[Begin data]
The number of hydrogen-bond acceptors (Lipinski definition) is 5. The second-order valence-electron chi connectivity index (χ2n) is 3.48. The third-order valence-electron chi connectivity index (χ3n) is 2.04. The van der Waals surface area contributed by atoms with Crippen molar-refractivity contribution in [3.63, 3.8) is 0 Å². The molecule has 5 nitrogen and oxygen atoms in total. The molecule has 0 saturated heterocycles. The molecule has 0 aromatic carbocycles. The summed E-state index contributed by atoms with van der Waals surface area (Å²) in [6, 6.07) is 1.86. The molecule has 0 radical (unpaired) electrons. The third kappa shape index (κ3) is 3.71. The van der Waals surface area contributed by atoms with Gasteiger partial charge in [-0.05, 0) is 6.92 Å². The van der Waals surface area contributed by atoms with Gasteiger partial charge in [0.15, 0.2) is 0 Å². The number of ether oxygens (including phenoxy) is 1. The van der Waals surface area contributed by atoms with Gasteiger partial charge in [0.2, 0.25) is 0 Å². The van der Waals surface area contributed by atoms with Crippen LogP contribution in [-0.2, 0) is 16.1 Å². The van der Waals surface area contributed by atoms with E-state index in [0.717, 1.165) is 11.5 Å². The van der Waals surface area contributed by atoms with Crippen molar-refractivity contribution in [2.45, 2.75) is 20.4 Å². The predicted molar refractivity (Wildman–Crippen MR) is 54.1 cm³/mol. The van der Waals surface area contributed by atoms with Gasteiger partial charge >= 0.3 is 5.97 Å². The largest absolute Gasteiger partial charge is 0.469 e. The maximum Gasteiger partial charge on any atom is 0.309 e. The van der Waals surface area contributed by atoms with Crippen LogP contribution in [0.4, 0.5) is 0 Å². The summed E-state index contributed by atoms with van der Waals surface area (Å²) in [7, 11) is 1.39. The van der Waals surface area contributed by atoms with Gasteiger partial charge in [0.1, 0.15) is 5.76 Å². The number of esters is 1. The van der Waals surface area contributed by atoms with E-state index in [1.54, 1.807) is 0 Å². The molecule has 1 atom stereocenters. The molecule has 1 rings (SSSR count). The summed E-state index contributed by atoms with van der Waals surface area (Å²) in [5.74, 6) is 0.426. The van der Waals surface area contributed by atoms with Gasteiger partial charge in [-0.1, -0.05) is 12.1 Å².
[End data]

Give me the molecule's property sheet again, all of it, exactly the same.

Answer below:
The number of hydrogen-bond acceptors (Lipinski definition) is 5. The second-order valence-electron chi connectivity index (χ2n) is 3.48. The third-order valence-electron chi connectivity index (χ3n) is 2.04. The van der Waals surface area contributed by atoms with Crippen molar-refractivity contribution in [3.63, 3.8) is 0 Å². The molecule has 5 nitrogen and oxygen atoms in total. The molecule has 0 saturated heterocycles. The molecule has 0 aromatic carbocycles. The summed E-state index contributed by atoms with van der Waals surface area (Å²) in [6, 6.07) is 1.86. The molecule has 0 radical (unpaired) electrons. The third kappa shape index (κ3) is 3.71. The van der Waals surface area contributed by atoms with Gasteiger partial charge in [-0.05, 0) is 6.92 Å². The van der Waals surface area contributed by atoms with Gasteiger partial charge in [0.15, 0.2) is 0 Å². The number of ether oxygens (including phenoxy) is 1. The van der Waals surface area contributed by atoms with Gasteiger partial charge in [0.2, 0.25) is 0 Å². The van der Waals surface area contributed by atoms with Crippen LogP contribution in [-0.2, 0) is 16.1 Å². The van der Waals surface area contributed by atoms with E-state index in [0.717, 1.165) is 11.5 Å². The van der Waals surface area contributed by atoms with Crippen molar-refractivity contribution in [2.45, 2.75) is 20.4 Å². The predicted molar refractivity (Wildman–Crippen MR) is 54.1 cm³/mol. The van der Waals surface area contributed by atoms with Gasteiger partial charge >= 0.3 is 5.97 Å². The largest absolute Gasteiger partial charge is 0.469 e. The maximum Gasteiger partial charge on any atom is 0.309 e. The van der Waals surface area contributed by atoms with Crippen LogP contribution in [0.4, 0.5) is 0 Å². The summed E-state index contributed by atoms with van der Waals surface area (Å²) in [7, 11) is 1.39. The van der Waals surface area contributed by atoms with Gasteiger partial charge in [0.1, 0.15) is 5.76 Å². The number of esters is 1. The van der Waals surface area contributed by atoms with E-state index in [1.54, 1.807) is 0 Å². The molecule has 1 atom stereocenters. The molecule has 1 rings (SSSR count). The summed E-state index contributed by atoms with van der Waals surface area (Å²) in [5.74, 6) is 0.426. The van der Waals surface area contributed by atoms with Gasteiger partial charge in [-0.1, -0.05) is 12.1 Å².